Sanitation crisis ‘almost past tipping point’


Sunday is World Toilet Day: A global initiative that aims to raise awareness about the importance of sanitation and advocate for access to clean, safe toilets. These toilets are supposed to promote health, dignity and overall well-being.

However, the toilet situation in South Africa is dark and ominous.

The civil rights organization AfriForum launched its blue and green drop report this week and revealed that of the 140 tested sewage wastewater treatment plants in South Africa, a mere 19% meet the minimum standards.

A census survey conducted recently in the country further indicates that only 70.8% of the inhabitants have access to flushing toilets, while 2.6% use a chemical toilet. Around 9% of South Africans use a ventilated pit toilet while 12.5% ​​still only have access to a regular pit toilet. Furthermore, 2.1% of the 17.8 million households use buckets, while 1.6% have no access to any form of toilet.

Bronwyn Ragavan, brand manager for the hygiene product *Organico, says access to clean and safe sanitation is a basic human right that promotes dignity, health and hygiene.

“It is also a necessity to create a safe and conducive learning environment where academic excellence can be achieved.”

Ragavan refers to an incident earlier this year where a five-year-old learner drowned in a pit toilet, and says that the government’s undertaking to declare pit toilets a thing of the past by 2025 is simply an extension of previous empty promises. Meanwhile, learners are constantly put at risk at schools where pit toilets are the norm.

“There is also a greater chance of physical danger for younger children and an increased possibility of diseases being spread through contaminated groundwater.

“Groundwater is the world’s largest source of fresh water, supporting drinking water supplies, sanitation systems, farming, industries and ecosystems. When it is polluted, there is a domino effect that leads to diseases, lack of clean drinking water and the destruction of ecosystems.”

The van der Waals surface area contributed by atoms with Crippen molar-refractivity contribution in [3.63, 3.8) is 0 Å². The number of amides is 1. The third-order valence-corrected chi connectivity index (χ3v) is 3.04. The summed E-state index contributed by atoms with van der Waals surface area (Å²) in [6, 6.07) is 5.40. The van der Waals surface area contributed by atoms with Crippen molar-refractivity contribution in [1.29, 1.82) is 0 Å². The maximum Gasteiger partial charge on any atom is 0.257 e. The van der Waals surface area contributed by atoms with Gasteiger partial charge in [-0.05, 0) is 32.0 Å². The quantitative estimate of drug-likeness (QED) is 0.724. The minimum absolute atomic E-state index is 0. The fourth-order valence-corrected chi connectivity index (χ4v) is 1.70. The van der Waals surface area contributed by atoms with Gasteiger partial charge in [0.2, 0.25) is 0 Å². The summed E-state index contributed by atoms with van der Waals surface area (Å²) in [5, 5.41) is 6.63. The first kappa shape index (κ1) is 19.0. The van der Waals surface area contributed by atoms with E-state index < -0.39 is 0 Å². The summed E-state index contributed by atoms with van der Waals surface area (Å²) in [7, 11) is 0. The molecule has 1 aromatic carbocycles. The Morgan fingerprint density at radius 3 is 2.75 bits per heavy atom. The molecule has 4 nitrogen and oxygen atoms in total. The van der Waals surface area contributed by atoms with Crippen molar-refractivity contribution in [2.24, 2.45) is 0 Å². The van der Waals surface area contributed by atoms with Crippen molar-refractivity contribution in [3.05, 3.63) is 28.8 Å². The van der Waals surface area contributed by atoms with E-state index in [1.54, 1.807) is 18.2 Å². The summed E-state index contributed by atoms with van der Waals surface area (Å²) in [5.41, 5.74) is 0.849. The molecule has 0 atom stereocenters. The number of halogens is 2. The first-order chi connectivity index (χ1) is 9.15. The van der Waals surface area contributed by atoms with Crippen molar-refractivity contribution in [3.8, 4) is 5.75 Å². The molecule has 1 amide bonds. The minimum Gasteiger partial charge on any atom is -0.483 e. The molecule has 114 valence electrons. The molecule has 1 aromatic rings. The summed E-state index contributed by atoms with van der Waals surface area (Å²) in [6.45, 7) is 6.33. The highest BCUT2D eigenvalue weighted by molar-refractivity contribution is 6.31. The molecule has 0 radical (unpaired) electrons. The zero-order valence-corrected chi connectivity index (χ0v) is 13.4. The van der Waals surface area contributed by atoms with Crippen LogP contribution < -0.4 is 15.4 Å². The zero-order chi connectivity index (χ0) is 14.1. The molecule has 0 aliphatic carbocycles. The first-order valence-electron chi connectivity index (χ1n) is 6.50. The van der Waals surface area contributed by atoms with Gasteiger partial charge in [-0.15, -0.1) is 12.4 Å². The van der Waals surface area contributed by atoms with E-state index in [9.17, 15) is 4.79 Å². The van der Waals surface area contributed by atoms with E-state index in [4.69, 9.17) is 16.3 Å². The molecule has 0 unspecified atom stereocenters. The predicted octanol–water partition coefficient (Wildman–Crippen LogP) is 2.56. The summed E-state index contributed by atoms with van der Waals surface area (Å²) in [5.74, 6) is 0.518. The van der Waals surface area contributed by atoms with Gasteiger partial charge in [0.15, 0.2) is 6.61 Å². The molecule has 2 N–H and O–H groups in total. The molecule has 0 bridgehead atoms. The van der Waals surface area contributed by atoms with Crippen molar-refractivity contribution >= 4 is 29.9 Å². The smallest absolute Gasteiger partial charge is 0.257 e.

Dr. Jo Barnes, senior lecturer in the Department of Global Health at Stellenbosch University, agrees that the government needs to do much more to promote safe access to toilet facilities and clean water.

She says that although sanitation is a global crisis, it is an acute problem in South Africa, which in some cases has already passed the tipping point.

Moreover, it is amazing to her that so many people in the country have a mobile phone, but do not have access to a toilet.

Barnes believes one of the major problems in South Africa is a lack of proper government management, budgeting and reporting. She also does not trust the figures from the government’s census surveys and says that where the government indicates in statistics that access to toilets has improved, it does not take into account whether these are working toilets.

“Inadequate sanitation and faulty sewage and water systems have far-reaching consequences. Defective sewage systems lead to pollution, which in turn leads to other diseases among people. Diseases in turn lead to unemployment because people cannot go to work and in many cases lose their jobs.

“Furthermore, water in some areas is so polluted that it prevents the export of vegetables and fruit, for example, and thus further hurts the economy.

According to her, dirty water sources such as rivers eventually also pollute the drinking water of towns that depend on those water sources.

However, Barnes says there are no easy solutions to the massive problem at hand. She encourages the public to put increasing pressure on the government to prioritize sanitation and access to safe water and toilets – especially in the run-up to the upcoming elections.

“Now is the best time to put pressure on politicians and also involve local politicians.”